No. 2014 IL App (4th) 120901    People v. Kuehner    Filed 04-10-14 (RJC)


In October 2005, defendant, Danny Kuehner, entered an open plea of guilty to attempt (first degree murder) (720 ILCS 5/8-4, 9-1(a)(1) (West 2004)) and home invasion (720 ILCS 5/12-11(a)(2) (West 2004)). In February 2007, defendant filed a motion to withdraw his guilty plea, alleging that his guilty plea was not knowing and voluntary because of his attorney's deficient advice and representation. The trial court denied that motion and sentenced defendant to two consecutive terms of 17 1/2 years in prison. In May 2009, defendant pro se filed a petition under the Post-Conviction Hearing Act (Act) (725 ILCS 5/122-1 to 122-8 (West 2008)), alleging that he was denied his right to the effective assistance of trial and appellate counsel. Following a September 2012 hearing, the court granted postconviction counsel's motion to withdraw and dismissed defendant's petition.
Defendant appeals, arguing that the trial court erred by granting postconviction counsel's motion to withdraw. We affirm.

4 Appellate Cases Posted 4-09-14

1.  Foreclosure: Affirmed: Plaintiff’s failure to plead its standing, assuming that it had the burden to do so, did not deprive the trial court of subject matter jurisdiction and thus render the foreclosure judgment void.  Even if plaintiff lacked standing, it presented a “justiciable matter,” as a foreclosure case “falls within the general class of cases that the court has the inherent power to hear and determine.”  Thus, here, plaintiff’s claim, even if defectively stated, presented a justiciable matter, invoking the trial court’s subject matter jurisdiction. The trial court had subject matter jurisdiction. Jorgensen, J.

No. 2014 IL App (2d) 130676    Nationstar Mortgage, LLC v. Canale    Filed 04-09-14 (RJC)


Defendant, Wayne Canale, the property owner in a foreclosure action, appeals after the trial court confirmed the judicial sale of the property at issue. He asserts that, because plaintiff, Nationstar Mortgage, LLC, failed to comply with the statutory pleading requirements for a foreclosure action (see 735 ILCS 5/15-1504(a) (West 2010)), the trial court lacked subject matter jurisdiction to enter a foreclosure judgment for plaintiff. Affirmed.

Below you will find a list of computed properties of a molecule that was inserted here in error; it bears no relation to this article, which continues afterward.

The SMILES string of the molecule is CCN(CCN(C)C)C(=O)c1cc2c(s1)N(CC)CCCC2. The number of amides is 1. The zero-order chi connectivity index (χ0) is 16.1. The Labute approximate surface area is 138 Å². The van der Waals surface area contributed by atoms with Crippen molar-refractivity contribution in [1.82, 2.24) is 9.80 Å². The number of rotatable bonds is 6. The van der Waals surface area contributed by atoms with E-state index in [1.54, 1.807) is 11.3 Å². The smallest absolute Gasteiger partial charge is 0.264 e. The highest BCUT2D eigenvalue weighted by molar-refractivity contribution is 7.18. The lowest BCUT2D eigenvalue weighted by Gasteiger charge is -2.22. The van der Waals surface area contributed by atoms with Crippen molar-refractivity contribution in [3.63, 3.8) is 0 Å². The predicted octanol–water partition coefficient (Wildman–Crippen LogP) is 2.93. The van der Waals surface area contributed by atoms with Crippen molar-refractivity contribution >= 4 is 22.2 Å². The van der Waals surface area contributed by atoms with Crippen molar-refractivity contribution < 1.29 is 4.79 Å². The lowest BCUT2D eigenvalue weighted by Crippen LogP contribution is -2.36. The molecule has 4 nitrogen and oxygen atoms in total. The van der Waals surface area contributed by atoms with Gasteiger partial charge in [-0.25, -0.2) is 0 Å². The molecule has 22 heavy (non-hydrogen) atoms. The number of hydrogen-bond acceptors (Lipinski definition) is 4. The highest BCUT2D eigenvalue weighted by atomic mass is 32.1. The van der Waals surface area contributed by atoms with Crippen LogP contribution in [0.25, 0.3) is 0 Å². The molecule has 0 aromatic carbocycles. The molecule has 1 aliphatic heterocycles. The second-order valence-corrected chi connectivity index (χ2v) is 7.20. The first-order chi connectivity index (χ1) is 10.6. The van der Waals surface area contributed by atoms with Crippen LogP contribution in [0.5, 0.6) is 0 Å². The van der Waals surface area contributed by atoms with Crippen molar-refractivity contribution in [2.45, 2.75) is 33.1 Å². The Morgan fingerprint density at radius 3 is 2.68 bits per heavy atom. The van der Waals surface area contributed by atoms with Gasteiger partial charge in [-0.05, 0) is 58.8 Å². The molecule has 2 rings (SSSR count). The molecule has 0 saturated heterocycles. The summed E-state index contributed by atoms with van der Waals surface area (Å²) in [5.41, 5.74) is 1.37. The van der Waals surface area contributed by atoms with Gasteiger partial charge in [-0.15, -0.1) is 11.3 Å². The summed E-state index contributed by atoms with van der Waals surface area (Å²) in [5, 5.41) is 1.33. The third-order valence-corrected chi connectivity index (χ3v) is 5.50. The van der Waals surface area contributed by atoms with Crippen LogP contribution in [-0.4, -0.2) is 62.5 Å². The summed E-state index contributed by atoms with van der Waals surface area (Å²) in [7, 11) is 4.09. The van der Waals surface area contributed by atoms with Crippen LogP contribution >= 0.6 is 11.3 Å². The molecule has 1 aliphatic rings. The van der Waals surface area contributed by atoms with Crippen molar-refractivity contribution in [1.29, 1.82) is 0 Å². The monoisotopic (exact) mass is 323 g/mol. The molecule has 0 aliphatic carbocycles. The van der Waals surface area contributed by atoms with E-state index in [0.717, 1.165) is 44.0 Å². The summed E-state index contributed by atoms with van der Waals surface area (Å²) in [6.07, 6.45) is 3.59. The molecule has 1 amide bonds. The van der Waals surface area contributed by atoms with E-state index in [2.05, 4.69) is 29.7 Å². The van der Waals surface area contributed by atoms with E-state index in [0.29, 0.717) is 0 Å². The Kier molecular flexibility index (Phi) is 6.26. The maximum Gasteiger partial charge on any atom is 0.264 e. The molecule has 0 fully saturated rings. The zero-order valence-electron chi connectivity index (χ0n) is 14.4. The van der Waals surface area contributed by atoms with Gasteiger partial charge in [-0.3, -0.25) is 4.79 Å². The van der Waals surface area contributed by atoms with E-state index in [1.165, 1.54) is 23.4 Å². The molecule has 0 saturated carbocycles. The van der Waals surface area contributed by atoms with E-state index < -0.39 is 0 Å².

2.  Criminal Law/Sentencing: Sentences vacated and remanded: All that happened here was the trial court ordering correction of the mittimus. No consideration of any of the factors enumerated in section 5-4-1(a). No opportunity for Mitchell to speak on his own behalf. No hearing. Mistakes can be made without anyone noticing or realizing it. While perfection in the administration of justice always should be an aspiration, in reality it will never be more than that, which is why we have reviewing courts.  This court has the inherent authority to compel compliance with our orders. Accordingly, we again vacate Mitchell's sentence and remand for a resentencing hearing with directions that Mitchell be sentenced to a term of between 6 and 30 years in prison. On remand, the trial court must conduct a resentencing hearing in compliance with our mandate and the requirements of sections 5-5-3(d) and 5-4-1(a) of the Code.  Hyman, J.

No. 2014 IL App (1st) 120080    People v. Mitchell    Filed 04-09-14 (RJC)


Mitchell appeals from the dismissal, on motion of the State, of his petition for relief under the Post-Conviction Hearing Act (725 ILCS 5/122-1 et seq. (West 2010)). Mitchell asks that we again vacate his sentences and remand for a new sentencing hearing or that the mittimus be corrected to reflect the proper amount of presentence custody credit. Mitchell deserves the hearing he was promised. We vacate his sentences and remand for a new sentencing hearing. The legal system inadvertently stumbled after our supreme court and this court ordered that defendant Ephrain Mitchell's sentences be vacated and the trial court hold a new sentencing hearing. Instead, Mitchell was resentenced without a new sentencing hearing. What happened is regrettable but occurs from time to time due to the sheer volume of criminal cases, limited resources (both financial and personnel), paperwork, and the technical intricacies associated with of the administration of criminal justice.